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Where's the Beef?

Girardi’s Osteria pleases despite carpaccio no-show.

Every Sunday evening for the past few weeks I have subjected myself to the banality that is The Next Food Network Star. In a contrived competition that plays out as an extended commercial for the evening’s sponsor (Hershey’s, Kellogg’s, MGD 64, all synonymous with haute cuisine) Food Network superiors the likes of Bobby Flay and Giada diLaurentiis to hammer befuddled contestants with searing questions such as, “Who ARE you?”

This past Sunday, Sir Flay himself offered up a few personalized pointers to each contestant. In the case of perky Midwesterner Jyll, he implored that she “surprise” the judging entity. Jyll dutifully complied. While being filmed during her brief cooking demo, the Wisconsinite cheerfully introduced herself and calmly explained to the audience that she would be instructing them in how to create a lovely beef carpaccio. At which point, with a tinge of hysteria, she suddenly shrieked, “NONONONO! DON’T BE SCARED! DON'T CHANGE THE CHANNEL! RAW BEEF IS NOT SCARY!”

I’m not so sure I was so much surprised as I was downright startled.

Rattled after the outburst, I have no idea what proceeded to transpire in the making of Jyll’s carpaccio. The vignette did however put into my head the idea that I really ought to try myself some raw beef.

Somehow in the my culinary journey, the classic Italian starter of beef carpaccio—thinly sliced raw meat typically served with a sauce—had eluded me. I decided that I’d change that course this week at the downtown Edmonds Italian eatery .

Positioned at the corner of 5th & Walnut, Girardi’s is a nicely-maintained restaurant with grounds graced by fountains and flora. Seating is available on the outdoor patio, at the bar, in the main dining area, and in a cozy nook boasting a pair sofa chairs. Given the pleasant weather, the patio was packed by 6 pm, and my dining companion and I thus took seats indoors.

Obviously, I selected the beef carpaccio as our starter. Although the daily specials included an extremely tempting lobster ravioli, I opted for another plate from the sea, the Tilapia Piccata. Ravioli di Zucca was chosen by my friend. Munching on slices of soft, dense bread, we remarked on the dining room’s un-stuffy elegance.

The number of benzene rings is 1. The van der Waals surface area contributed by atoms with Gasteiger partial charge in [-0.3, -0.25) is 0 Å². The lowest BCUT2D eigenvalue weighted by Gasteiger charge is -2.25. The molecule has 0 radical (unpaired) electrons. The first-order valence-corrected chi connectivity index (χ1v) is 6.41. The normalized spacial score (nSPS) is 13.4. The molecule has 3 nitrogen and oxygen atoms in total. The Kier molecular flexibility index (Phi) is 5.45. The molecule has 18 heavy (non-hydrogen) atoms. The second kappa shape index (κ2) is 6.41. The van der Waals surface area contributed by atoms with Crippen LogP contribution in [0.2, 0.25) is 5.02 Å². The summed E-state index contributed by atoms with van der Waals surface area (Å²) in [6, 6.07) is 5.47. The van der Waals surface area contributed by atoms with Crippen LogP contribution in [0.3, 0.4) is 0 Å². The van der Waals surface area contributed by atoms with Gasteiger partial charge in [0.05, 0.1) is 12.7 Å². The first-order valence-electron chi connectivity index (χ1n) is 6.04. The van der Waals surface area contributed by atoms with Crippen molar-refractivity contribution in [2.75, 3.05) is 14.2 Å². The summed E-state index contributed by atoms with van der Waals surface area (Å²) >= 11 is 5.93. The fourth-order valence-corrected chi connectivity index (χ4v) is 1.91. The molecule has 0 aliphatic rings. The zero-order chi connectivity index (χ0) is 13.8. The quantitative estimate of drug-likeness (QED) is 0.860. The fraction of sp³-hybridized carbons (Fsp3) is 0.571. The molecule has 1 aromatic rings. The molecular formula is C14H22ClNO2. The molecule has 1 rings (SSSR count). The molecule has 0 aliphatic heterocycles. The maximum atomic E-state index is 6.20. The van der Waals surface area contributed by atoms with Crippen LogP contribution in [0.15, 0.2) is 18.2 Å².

Our waitress soon approached, our carpaccio starter in hand. As she set it before us, I prepared myself for a new culinary adventure.

The only problem was, “carpaccio” had somehow become translated into “calamare”.

My dining companion and I eyed the plate of calamare rings, heads cocked in puzzlement. Realizing the mix-up and deciding this was hardly the most unfortunate thing to happen to us, we shrugged and tucked into the heap of Calamare Fritto ($9.95), one of the evening’s appetizer specials. The rings of squid were large and the leggy masses manageable, all blessed with a crisp coating that was fully present without being heavy.

Equaling the perplexity of the carpaccio fumble were the dipping sauces that accompanied the squid bits. What appeared to be a chipotle aioli was overpoweringly smoky and extremely thick. More pleasing was the sweet chili sauce, though neither condiment seemed fitting for an Italian restaurant.

Ravioli di Zuca ($16.95) proved to be pasta pillows stuffed with butternut squash, paired with steamed spinach and diced tomatoes, and dressed in goat cheese and a brown-butter sage sauce. The generous application of cheese drowned out any notes of sage, but its tanginess nicely balanced the ravioli’s sweet squash filling. The spinach and tomato were not simply plate dressing; added to a forkful of pasta and cheese, the salad components rounded out the flavor profile.

My Tilapia Piccata ($17.95) lacked brownness in its coating, though the fish was pleasantly tender and easily flaked beneath my fork. Mild as tilapia is, the fish was an excellent vehicle for the dish’s artichoke hearts, capers, and a delightfully piquant lemon-white wine sauce. Appearing slightly underdone were the asparagus, which were just a shade more pliable than if they’d been raw. The plate’s squash-heavy vegetable medley, however, was perfectly crisp-tender.

The one real disappointment of my entrée plate was the golden brick of utterly bland polenta. It was desperately in need of seasoning, sauce—anything—to give the cornmeal a hint of personality.

With a menu offering several salads, pastas both traditional and innovative, and entrees featuring the likes of duck, veal, sea bass, and osso bucco, Girardi’s Osteria raises the bar far above just spaghetti and meatballs. Despite not checking off carpaccio on my dining to-do list, I found Girardi’s a fine place for a casual but classy Italian meal.

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